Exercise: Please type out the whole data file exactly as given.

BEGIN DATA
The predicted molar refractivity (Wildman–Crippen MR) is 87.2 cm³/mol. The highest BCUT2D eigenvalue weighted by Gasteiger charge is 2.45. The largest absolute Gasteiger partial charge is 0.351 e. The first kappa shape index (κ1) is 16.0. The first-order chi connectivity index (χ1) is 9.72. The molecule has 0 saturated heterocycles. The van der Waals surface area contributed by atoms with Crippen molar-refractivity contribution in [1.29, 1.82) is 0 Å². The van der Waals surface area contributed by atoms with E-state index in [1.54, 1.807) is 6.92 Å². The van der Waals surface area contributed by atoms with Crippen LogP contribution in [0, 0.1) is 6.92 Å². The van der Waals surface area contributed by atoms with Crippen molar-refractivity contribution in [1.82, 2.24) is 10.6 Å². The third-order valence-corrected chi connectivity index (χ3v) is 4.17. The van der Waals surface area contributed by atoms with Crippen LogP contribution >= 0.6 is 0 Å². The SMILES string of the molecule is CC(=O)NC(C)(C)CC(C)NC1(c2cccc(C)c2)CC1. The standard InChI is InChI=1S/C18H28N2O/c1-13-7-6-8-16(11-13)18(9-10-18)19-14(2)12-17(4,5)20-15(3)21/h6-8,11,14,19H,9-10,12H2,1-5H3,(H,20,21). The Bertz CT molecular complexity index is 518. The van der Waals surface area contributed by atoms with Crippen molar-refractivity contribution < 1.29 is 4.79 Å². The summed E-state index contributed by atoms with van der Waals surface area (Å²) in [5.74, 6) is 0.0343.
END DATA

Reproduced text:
The predicted molar refractivity (Wildman–Crippen MR) is 87.2 cm³/mol. The highest BCUT2D eigenvalue weighted by Gasteiger charge is 2.45. The largest absolute Gasteiger partial charge is 0.351 e. The first kappa shape index (κ1) is 16.0. The first-order chi connectivity index (χ1) is 9.72. The molecule has 0 saturated heterocycles. The van der Waals surface area contributed by atoms with Crippen molar-refractivity contribution in [1.29, 1.82) is 0 Å². The van der Waals surface area contributed by atoms with E-state index in [1.54, 1.807) is 6.92 Å². The van der Waals surface area contributed by atoms with Crippen LogP contribution in [0, 0.1) is 6.92 Å². The van der Waals surface area contributed by atoms with Crippen molar-refractivity contribution in [1.82, 2.24) is 10.6 Å². The third-order valence-corrected chi connectivity index (χ3v) is 4.17. The van der Waals surface area contributed by atoms with Crippen LogP contribution >= 0.6 is 0 Å². The SMILES string of the molecule is CC(=O)NC(C)(C)CC(C)NC1(c2cccc(C)c2)CC1. The standard InChI is InChI=1S/C18H28N2O/c1-13-7-6-8-16(11-13)18(9-10-18)19-14(2)12-17(4,5)20-15(3)21/h6-8,11,14,19H,9-10,12H2,1-5H3,(H,20,21). The Bertz CT molecular complexity index is 518. The van der Waals surface area contributed by atoms with Crippen molar-refractivity contribution < 1.29 is 4.79 Å². The summed E-state index contributed by atoms with van der Waals surface area (Å²) in [5.74, 6) is 0.0343.